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Colleges of the University of Cambridge

King's College

King's from the Backs
College name The King's College of Our Lady and Saint Nicholas in Cambridge
Latin name Collegium Regale Beatae Mariae et Sancti Nicholai Cantabrigiae
Founder Henry VI
Named after Mary (mother of Jesus),
Nicholas of Myra
Established 1441
Admittance Men and women
Provost Prof. Ross Harrison
Undergraduates 392
Graduates 280
Sister colleges Eton College
New College, Oxford
Location King's Parade (map)
King's College heraldic shield
Veritas et Utilitas
(Latin, "Truth and usefulness")
College website
JCR website
Boat Club website
The Gatehouse, built in the neo-Gothic style, as seen from King's Parade.
The Gatehouse clock, as seen from the Great Court.
King's College Chapel (the front), seen from The Backs.

King's College is a constituent college of the University of Cambridge, England.

Founded in 1441, the college's formal name is "The King's College of Our Lady and St. Nicholas in Cambridge". It is usually referred to simply as "King's" within the university.

Contents

History

King's was founded in 1441 by King Henry VI. His first design was modest, but by 1445 was intended to be a magnificent display of royal patronage. There were to be a Provost and seventy scholars, occupying a substantial site in central Cambridge whose drastic clearance involved the closure of several streets. The college was granted a remarkable series of feudal privileges, and all of this was supported by a substantial series of endowments from the King.

King Henry VI had admired the achievements of William of Wykeham, who had founded the twin colleges of New College, Oxford (King's College's Sister College) and Winchester College in 1379. He subsequently modelled the establishment of King's and Eton College upon the successful formation of Wykeham's institutions. Indeed, the link that King's College and Eton College share is a direct copy of the link shared between New College and Winchester College.[1] The four colleges continue to share formal ties to this day.

Originally, the college was to be specifically for boys from Eton College. It was not until 1865 that the first non-Etonian undergraduates arrived to study at King's, and the first fellow to have not attended Eton was elected in 1873. The connection with Eton is now weak, but a scholarship to attend the college, exclusively available to students from Eton, is still awarded each year.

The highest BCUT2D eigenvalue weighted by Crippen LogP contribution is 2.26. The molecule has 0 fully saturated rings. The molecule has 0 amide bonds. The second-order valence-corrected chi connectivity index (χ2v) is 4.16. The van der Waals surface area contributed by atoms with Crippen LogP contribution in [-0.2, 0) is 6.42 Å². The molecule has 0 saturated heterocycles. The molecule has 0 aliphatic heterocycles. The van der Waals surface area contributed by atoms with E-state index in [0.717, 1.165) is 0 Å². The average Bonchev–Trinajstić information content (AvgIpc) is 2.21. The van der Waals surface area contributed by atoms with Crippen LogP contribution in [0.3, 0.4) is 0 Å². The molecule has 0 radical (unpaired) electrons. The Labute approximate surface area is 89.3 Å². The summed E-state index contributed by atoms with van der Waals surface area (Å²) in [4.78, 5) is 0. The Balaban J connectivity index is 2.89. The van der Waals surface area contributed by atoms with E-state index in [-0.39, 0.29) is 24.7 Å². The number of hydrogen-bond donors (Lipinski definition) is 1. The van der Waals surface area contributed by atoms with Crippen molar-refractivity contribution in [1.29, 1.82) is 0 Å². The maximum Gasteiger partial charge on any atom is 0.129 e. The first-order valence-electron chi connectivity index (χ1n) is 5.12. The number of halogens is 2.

The very first buildings of the college, now part of the Old Schools, were begun in 1441, but by 1443 the decision to build to a much grander plan had been taken. That plan survives in the 1448 Founders Will describing in detail a magnificent court with a chapel on one side. But within a decade, civil war (the Wars of the Roses) meant that funds from the King began to dry up. By the time of his deposition in 1461, the chapel walls had been raised 60ft high at the east end but only 8ft at the west; a building line which can still be seen today as the boundary between the lighter stone below and the darker above. Work proceeded sporadically until a generation later in 1508 when the Founder's nephew King Henry VII was prevailed upon to finish the shell of the building. The interior had to wait a further generation until completion by 1544 with the aid of King Henry VIII.

It has been speculated that the choice of the college as a beneficiary by the two later Henrys was a political one, with Henry VII in particular concerned to legitimate a new, post civil war, Tudor regime by demonstrating patronage of what was by definition the King's College. Later building work is marked by an uninhibited branding with the Tudor rose and other symbols of the new establishment, quite against the precise instructions of the Founders Will. Henry VI is not completely forgotten at the College, however, the Saturday after the end of Michaelmas term each year is Founder's Day which begins with a Founder's Eucharist in the chapel, followed by a Founder's Breakfast with ale and culminating in a sumptuous dinner in his memory called "Founder's Feast" to which all members of College in their last year of studies are invited.

King's College Chapel

The College Chapel, an example of late Gothic architecture, was built over a period of a hundred years (1446–1531) in three stages. The Chapel features the world's largest fan vault, stained glass windows, and the painting "The Adoration of the Magi" by Rubens.

The Chapel is actively used as a place of worship and also for some concerts and college events. The world-famous Chapel choir consists of choral scholars (male students from the college) and choristers (boys educated at the nearby King's College School). The choir sings services on most days in term-time, and also performs concerts and makes recordings and broadcasts. In particular, it has broadcast its Nine Lessons and Carols on the BBC from the Chapel on Christmas Eve for many decades. Additionally, there is a mixed-voice Chapel choir of male and female students, King's Voices, which sings evensong on Mondays during term-time.

The Chapel is widely seen as a symbol of Cambridge, as seen in the logo of the city council.[2]

Education at King's

The unofficial Tompkins Table comparing academic performance ranked King's nineteenth out of a total of twenty-nine rated colleges at the University of Cambridge in 2008; the college's position has fluctuated between tenth and twenty-first over the years 2000–2008.